Many people are terrorized by anxiety but cannot identify the object of their fears. In fact, anxiety has been called the official emotion of our age and the basis of neurosis. Like a blip on a television monitor, anxious thoughts can flit across our minds without permission.

The disciples were about to sink beneath the waves. That's why Christ turned their attention toward the certainty of their final destination. When everything is going well, heaven seems distant and even irrelevant. But when the big winds blow -- when the doctor tells you that you only have three months to live, or when you are overcome by loneliness -- heaven becomes ever so welcome. It's then that we are keenly aware that the losses we experience here on earth will be made up to us. His peace will guard the hearts and minds of those who pray.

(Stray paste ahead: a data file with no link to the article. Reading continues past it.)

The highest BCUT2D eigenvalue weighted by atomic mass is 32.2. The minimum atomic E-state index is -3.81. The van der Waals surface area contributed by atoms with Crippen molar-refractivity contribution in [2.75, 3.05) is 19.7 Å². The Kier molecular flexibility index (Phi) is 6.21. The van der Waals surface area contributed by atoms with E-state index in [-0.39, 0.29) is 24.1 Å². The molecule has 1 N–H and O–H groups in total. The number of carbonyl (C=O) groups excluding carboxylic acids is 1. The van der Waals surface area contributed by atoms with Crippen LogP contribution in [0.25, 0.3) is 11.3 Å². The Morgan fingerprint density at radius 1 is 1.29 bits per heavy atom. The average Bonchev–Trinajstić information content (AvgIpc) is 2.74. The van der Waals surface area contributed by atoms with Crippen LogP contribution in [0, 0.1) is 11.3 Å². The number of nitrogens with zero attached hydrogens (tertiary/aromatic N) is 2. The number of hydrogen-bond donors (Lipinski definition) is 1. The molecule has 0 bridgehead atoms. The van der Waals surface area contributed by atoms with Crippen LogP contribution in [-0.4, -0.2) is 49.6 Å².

A young woman who lost her father in an airplane accident said, 'What keeps me going is the knowledge that I will see my dad again." Most of us think the worst that could happen to us is an untimely death. If we can overcome that fear, the lesser ones will take care of themselves. But sometimes, between our life today and eventual death, all kinds of other storms cross our path. So Christ, knowing what's going on in the hearts of the disciples, pours a healing balm on troubled hearts.